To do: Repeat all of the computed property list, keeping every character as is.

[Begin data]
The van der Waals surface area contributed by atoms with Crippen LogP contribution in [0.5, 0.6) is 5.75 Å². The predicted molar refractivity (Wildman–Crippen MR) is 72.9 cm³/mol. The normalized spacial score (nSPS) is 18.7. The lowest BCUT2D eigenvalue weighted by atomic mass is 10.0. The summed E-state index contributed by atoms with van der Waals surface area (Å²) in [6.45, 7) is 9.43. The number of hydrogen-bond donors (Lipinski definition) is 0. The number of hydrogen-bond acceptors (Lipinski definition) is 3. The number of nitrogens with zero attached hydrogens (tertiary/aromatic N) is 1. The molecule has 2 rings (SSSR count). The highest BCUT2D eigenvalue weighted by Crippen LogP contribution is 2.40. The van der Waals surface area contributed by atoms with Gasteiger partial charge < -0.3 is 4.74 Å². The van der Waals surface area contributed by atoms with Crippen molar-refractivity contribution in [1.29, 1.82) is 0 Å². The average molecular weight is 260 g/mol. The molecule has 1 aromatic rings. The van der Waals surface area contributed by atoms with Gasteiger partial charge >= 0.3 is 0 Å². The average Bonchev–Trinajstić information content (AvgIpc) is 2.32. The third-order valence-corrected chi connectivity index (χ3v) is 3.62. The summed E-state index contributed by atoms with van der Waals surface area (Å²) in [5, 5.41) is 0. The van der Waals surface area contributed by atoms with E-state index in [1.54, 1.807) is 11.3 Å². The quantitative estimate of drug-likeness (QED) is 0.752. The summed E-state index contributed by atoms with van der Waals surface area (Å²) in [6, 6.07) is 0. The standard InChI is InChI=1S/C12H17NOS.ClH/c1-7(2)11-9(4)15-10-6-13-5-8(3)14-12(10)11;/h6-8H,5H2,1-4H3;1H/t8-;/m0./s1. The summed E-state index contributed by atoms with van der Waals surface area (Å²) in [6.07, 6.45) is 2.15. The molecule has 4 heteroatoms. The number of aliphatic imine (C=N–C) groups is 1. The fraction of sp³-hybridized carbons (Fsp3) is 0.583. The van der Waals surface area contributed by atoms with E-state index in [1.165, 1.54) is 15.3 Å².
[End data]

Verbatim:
The van der Waals surface area contributed by atoms with Crippen LogP contribution in [0.5, 0.6) is 5.75 Å². The predicted molar refractivity (Wildman–Crippen MR) is 72.9 cm³/mol. The normalized spacial score (nSPS) is 18.7. The lowest BCUT2D eigenvalue weighted by atomic mass is 10.0. The summed E-state index contributed by atoms with van der Waals surface area (Å²) in [6.45, 7) is 9.43. The number of hydrogen-bond donors (Lipinski definition) is 0. The number of hydrogen-bond acceptors (Lipinski definition) is 3. The number of nitrogens with zero attached hydrogens (tertiary/aromatic N) is 1. The molecule has 2 rings (SSSR count). The highest BCUT2D eigenvalue weighted by Crippen LogP contribution is 2.40. The van der Waals surface area contributed by atoms with Gasteiger partial charge < -0.3 is 4.74 Å². The van der Waals surface area contributed by atoms with Crippen molar-refractivity contribution in [1.29, 1.82) is 0 Å². The average molecular weight is 260 g/mol. The molecule has 1 aromatic rings. The van der Waals surface area contributed by atoms with Gasteiger partial charge >= 0.3 is 0 Å². The average Bonchev–Trinajstić information content (AvgIpc) is 2.32. The third-order valence-corrected chi connectivity index (χ3v) is 3.62. The summed E-state index contributed by atoms with van der Waals surface area (Å²) in [5, 5.41) is 0. The van der Waals surface area contributed by atoms with E-state index in [1.54, 1.807) is 11.3 Å². The quantitative estimate of drug-likeness (QED) is 0.752. The summed E-state index contributed by atoms with van der Waals surface area (Å²) in [6, 6.07) is 0. The standard InChI is InChI=1S/C12H17NOS.ClH/c1-7(2)11-9(4)15-10-6-13-5-8(3)14-12(10)11;/h6-8H,5H2,1-4H3;1H/t8-;/m0./s1. The summed E-state index contributed by atoms with van der Waals surface area (Å²) in [6.07, 6.45) is 2.15. The molecule has 4 heteroatoms. The number of aliphatic imine (C=N–C) groups is 1. The fraction of sp³-hybridized carbons (Fsp3) is 0.583. The van der Waals surface area contributed by atoms with E-state index in [1.165, 1.54) is 15.3 Å².